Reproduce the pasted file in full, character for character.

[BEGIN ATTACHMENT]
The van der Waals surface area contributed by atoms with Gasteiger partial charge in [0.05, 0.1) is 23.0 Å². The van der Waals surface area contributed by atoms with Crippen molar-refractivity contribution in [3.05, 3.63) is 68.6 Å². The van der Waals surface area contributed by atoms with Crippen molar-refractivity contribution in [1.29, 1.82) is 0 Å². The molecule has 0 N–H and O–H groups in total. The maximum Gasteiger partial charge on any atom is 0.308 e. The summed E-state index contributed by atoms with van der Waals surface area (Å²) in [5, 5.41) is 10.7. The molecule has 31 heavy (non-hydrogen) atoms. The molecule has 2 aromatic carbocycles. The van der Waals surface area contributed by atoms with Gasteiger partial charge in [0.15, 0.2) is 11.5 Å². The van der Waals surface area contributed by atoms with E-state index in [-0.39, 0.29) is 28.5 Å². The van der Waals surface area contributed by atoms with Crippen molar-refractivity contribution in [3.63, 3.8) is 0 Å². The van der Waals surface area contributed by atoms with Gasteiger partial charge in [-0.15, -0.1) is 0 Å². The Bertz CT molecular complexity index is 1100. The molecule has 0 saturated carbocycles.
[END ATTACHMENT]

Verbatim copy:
The van der Waals surface area contributed by atoms with Gasteiger partial charge in [0.05, 0.1) is 23.0 Å². The van der Waals surface area contributed by atoms with Crippen molar-refractivity contribution in [3.05, 3.63) is 68.6 Å². The van der Waals surface area contributed by atoms with Crippen molar-refractivity contribution in [1.29, 1.82) is 0 Å². The molecule has 0 N–H and O–H groups in total. The maximum Gasteiger partial charge on any atom is 0.308 e. The summed E-state index contributed by atoms with van der Waals surface area (Å²) in [5, 5.41) is 10.7. The molecule has 31 heavy (non-hydrogen) atoms. The molecule has 2 aromatic carbocycles. The van der Waals surface area contributed by atoms with Gasteiger partial charge in [0.15, 0.2) is 11.5 Å². The van der Waals surface area contributed by atoms with E-state index in [-0.39, 0.29) is 28.5 Å². The van der Waals surface area contributed by atoms with Crippen molar-refractivity contribution in [3.63, 3.8) is 0 Å². The van der Waals surface area contributed by atoms with Gasteiger partial charge in [-0.15, -0.1) is 0 Å². The Bertz CT molecular complexity index is 1100. The molecule has 0 saturated carbocycles.